Intelligent Design language

Researchers: Babies can understand complex language before they can speak

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Contrary to what was previously thought.

Before uttering their first word, a new study suggests, children can understand what groups of words mean together:

In a recent study of 11–12 month olds published in Cognition, researchers found that infants on the verge of saying single words themselves can already process complete sentences such as “Clap your hands.” The research sheds light on the difficulties adults have learning second languages if they focus too intensely on single words …

Twenty-three of 36 infants passed the comprehension test. While the researchers don’t spell this out, the study provides evidence that more is going on in a child’s mind at that age than many of us might at first suppose.

A sentence is not just a signal like Hi! “(You) clap your hands” is a complete thought: It is subject-verb-object, in traditional grammar terms. The ability to understand sentences is an essential foundation for higher-order thinking skills.

Other researchers have found that our brains are “prewired” to recognize words

News, “Babies can understand whole sentences before they can speak” at Mind Matters News

Takehome: The new findings challenge the idea that children progress from words to phrases to sentences. They also provide insight into second language learning.

Further takehome: This should be set against tortuous efforts to show that chimpanzees really talk. If they did, they wouldn’t need the tortuous efforts.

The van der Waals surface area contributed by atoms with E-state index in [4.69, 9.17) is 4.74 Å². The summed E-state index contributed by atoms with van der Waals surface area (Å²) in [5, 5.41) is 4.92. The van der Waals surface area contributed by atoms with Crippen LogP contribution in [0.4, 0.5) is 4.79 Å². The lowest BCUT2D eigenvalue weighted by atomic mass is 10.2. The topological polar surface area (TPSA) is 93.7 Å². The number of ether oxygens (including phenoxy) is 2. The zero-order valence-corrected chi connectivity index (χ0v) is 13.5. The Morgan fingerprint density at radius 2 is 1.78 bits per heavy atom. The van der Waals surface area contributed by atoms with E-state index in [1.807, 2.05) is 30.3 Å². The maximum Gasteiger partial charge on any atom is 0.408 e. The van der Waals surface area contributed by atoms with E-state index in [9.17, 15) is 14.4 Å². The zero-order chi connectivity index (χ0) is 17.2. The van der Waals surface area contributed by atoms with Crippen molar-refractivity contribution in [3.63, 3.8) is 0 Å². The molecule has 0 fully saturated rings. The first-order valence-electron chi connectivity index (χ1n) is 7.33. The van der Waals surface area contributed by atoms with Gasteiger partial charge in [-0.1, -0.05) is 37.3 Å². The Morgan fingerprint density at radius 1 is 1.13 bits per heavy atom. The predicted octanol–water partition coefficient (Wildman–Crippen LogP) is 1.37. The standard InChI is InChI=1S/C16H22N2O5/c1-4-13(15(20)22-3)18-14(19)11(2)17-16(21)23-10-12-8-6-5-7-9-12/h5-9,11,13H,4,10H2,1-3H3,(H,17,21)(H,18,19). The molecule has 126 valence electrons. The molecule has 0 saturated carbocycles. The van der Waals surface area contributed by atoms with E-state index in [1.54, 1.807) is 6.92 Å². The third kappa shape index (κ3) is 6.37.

You may also wish to read:

Researchers: Human brains are prewired to recognize words Contrary to what psychologists had supposed, the ability to seek meaning is built in, not taught

5 Replies to “Researchers: Babies can understand complex language before they can speak

  1. 1
    Steve Alten2 says:

    I don’t think this is a surprise to anyone who has had kids.

  2. 2
    mahuna says:

    This shouldn’t be a surprise to anyone who has a DOG. My son’s black Lab knows EXACTLY what “Buckley! Outside?” means. He also understands perhaps half a dozen variants, including “Out” instead of “Outside”.
    Similarly, he understands comments like “Ball”, which means, variously “Bring ME your ball, which I do NOT have” as well as ‘I’m gonna THROW the ball I’m holding. YOU bring it back to ME.”
    Buckley also understands that the mere SOUND of a can opener means “Dog food is on the way”.
    I think there was a horse who’s owner had taught the horse to do a number of tricks based on only a few words. Of course there is also the hoax case where a man who demonstrated that his horse could do “arithmetic” had in fact accidentally taught his horse that the man ALWAYS smiled immediately before he gave the horse the number that was the right answer.

  3. 3
    Silver Asiatic says:

    “Prewired” is one of those colloquialisms that is disguised as a short-cut but really serves as a place-holder, theory-enhancer (like “selection”) because they don’t know how to describe it in materialistic terms. It’s not just the wiring of the brain for some codes but the ability to extract meaning from any abstract information (babies are not “prewired” for a specific language but language in general).

  4. 4
    aarceng says:

    Makes sense. How can you construct a sentence unless you first learn how sentences are constructed?

  5. 5
    Fasteddious says:

    SA2 is correct. Any one year old will understand simple statements like, “bring it here”, or “do you want one?”, long before he or she can talk. How can anyone do “research”, much less get paid for it, on this subject? Maybe I should ask for a grant to discern what colour the sky is, or whether children can walk before they can run a marathon.

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